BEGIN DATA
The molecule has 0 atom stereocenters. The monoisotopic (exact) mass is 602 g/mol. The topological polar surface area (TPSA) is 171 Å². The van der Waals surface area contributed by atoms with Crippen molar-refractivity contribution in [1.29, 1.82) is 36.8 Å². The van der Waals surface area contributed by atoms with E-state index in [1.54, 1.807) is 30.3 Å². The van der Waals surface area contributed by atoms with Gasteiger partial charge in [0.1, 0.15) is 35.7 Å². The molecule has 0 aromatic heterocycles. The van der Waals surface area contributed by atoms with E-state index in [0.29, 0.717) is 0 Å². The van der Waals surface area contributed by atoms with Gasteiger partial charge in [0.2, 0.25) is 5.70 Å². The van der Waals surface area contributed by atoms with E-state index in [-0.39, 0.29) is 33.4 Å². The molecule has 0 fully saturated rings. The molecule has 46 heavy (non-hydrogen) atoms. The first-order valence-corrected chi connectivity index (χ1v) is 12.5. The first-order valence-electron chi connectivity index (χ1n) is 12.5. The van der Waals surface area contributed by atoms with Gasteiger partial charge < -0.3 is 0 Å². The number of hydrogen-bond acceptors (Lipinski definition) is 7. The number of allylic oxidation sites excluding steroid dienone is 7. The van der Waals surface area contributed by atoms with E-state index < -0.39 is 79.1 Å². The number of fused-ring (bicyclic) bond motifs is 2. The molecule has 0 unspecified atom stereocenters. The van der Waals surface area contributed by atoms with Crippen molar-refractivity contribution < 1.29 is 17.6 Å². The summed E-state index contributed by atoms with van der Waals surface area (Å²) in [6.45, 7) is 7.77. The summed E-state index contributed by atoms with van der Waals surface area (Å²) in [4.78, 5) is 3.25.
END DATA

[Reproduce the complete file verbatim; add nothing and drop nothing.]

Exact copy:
The molecule has 0 atom stereocenters. The monoisotopic (exact) mass is 602 g/mol. The topological polar surface area (TPSA) is 171 Å². The van der Waals surface area contributed by atoms with Crippen molar-refractivity contribution in [1.29, 1.82) is 36.8 Å². The van der Waals surface area contributed by atoms with E-state index in [1.54, 1.807) is 30.3 Å². The van der Waals surface area contributed by atoms with Gasteiger partial charge in [0.1, 0.15) is 35.7 Å². The molecule has 0 aromatic heterocycles. The van der Waals surface area contributed by atoms with E-state index in [0.29, 0.717) is 0 Å². The van der Waals surface area contributed by atoms with Gasteiger partial charge in [0.2, 0.25) is 5.70 Å². The van der Waals surface area contributed by atoms with E-state index in [-0.39, 0.29) is 33.4 Å². The molecule has 0 fully saturated rings. The molecule has 46 heavy (non-hydrogen) atoms. The first-order valence-corrected chi connectivity index (χ1v) is 12.5. The first-order valence-electron chi connectivity index (χ1n) is 12.5. The van der Waals surface area contributed by atoms with Gasteiger partial charge < -0.3 is 0 Å². The number of hydrogen-bond acceptors (Lipinski definition) is 7. The number of allylic oxidation sites excluding steroid dienone is 7. The van der Waals surface area contributed by atoms with E-state index < -0.39 is 79.1 Å². The number of fused-ring (bicyclic) bond motifs is 2. The molecule has 0 unspecified atom stereocenters. The van der Waals surface area contributed by atoms with Crippen molar-refractivity contribution < 1.29 is 17.6 Å². The summed E-state index contributed by atoms with van der Waals surface area (Å²) in [6.45, 7) is 7.77. The summed E-state index contributed by atoms with van der Waals surface area (Å²) in [4.78, 5) is 3.25.